Theater jackpot

It’s practically a tradition already. Come July, the folks at Live Arts will roll out their third annual Summer Theater Festival (STF). Based in part on the famous Fringe Festival that takes place in Scotland each August, Live Arts’ summer production is a fast-paced flurry of dramatic activity. Fringe offers hundreds of productions; Live Arts has opted for a more manageable number: 10. But staging a multiple slate of plays, featuring a variety of directors, and working with a number of separate casts limning a host of characters, all squeezed into a three-week run, is a formidable chore.
Of course the planning for such a Herculean task takes months. Meetings for interested directors and production crews began in the spring. The result is a schedule that includes a dozen separate plays and almost 70 individual performances.
“The festival is an opportunity to enjoy a lot of variety,” says STF producer Rowena Halpin.
On the main stage Ronda Hewitt and Emma Givens direct a double-bill of Christopher Durang favorites,Sister Mary Explains It All For You and The Actor’s Nightmare. Veteran STF director Glenn Harris offers The Book of Liz by humorists Amy and David Sedaris, and newcomer Candace Burton brings the aptly named Erotica Project. Known for his “No Shame” fame, Todd Ristau trades venues and brings on The Biology Lesson and Other Experiments. Rounding out the main stage shows is the return of last year’s popular Improvaganza.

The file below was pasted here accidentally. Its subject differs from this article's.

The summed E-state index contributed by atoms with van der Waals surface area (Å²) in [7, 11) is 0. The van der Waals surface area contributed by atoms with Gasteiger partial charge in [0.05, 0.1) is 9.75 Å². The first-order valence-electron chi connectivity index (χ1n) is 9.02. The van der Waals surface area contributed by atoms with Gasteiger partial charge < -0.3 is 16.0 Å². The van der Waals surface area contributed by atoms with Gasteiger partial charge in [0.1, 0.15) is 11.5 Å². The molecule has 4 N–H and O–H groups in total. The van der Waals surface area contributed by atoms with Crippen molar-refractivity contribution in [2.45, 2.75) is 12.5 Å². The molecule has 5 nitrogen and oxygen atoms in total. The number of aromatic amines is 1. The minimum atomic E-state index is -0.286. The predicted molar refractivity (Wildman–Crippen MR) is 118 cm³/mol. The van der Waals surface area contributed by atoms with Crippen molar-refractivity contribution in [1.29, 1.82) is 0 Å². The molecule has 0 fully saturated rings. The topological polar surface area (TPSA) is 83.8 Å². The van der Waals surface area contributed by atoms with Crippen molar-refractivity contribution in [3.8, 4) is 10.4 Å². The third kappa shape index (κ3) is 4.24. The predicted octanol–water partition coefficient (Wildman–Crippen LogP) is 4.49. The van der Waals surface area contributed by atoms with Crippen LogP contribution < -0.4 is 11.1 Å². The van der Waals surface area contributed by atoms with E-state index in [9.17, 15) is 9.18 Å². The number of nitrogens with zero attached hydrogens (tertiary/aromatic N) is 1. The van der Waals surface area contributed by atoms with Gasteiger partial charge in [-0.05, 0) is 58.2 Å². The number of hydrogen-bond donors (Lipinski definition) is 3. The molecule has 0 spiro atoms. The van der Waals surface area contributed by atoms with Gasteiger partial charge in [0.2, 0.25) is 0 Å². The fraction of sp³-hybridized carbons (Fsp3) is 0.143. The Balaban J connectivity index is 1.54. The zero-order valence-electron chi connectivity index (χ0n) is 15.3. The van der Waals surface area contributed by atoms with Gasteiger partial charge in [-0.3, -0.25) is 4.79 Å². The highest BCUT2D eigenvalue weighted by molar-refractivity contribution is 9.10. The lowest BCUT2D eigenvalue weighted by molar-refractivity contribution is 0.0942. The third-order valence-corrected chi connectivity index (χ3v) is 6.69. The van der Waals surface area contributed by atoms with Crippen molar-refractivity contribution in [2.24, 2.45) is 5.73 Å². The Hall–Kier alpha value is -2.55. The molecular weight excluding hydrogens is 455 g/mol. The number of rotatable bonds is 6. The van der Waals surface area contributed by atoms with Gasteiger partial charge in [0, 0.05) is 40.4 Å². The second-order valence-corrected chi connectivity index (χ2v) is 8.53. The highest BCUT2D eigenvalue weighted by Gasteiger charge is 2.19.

In the LA.B. Space, Bill Niebel directs the surreal Ionesco pieces The Bald Soprano and The Lesson. Mark Valahovic gives us Authur Kopit’s Y2K; Stephen Getman does The Compleat Works of William Shakespeare; Sebastian Greiman produces his take on a Shakespeare play, Kiss Me, Nate; and Tim VanDyck provides direction for Private Eyes, a piece billed as a “Private Lives meets Get Shorty.”
On any given evening during the Festival, you can arrive early, stay late, and see as many as three shows if you time it right. Friday evenings will also feature the continued late-night shenanigans of “No Shame Theater” for those who just can’t get enough.

Call now for a festival pass which costs $50 and includes free entry to “No Shame.” Single tickets, which range from $5-9, are available only in person at the box office. Live Arts, 609 E. Market St. 977-4177, x308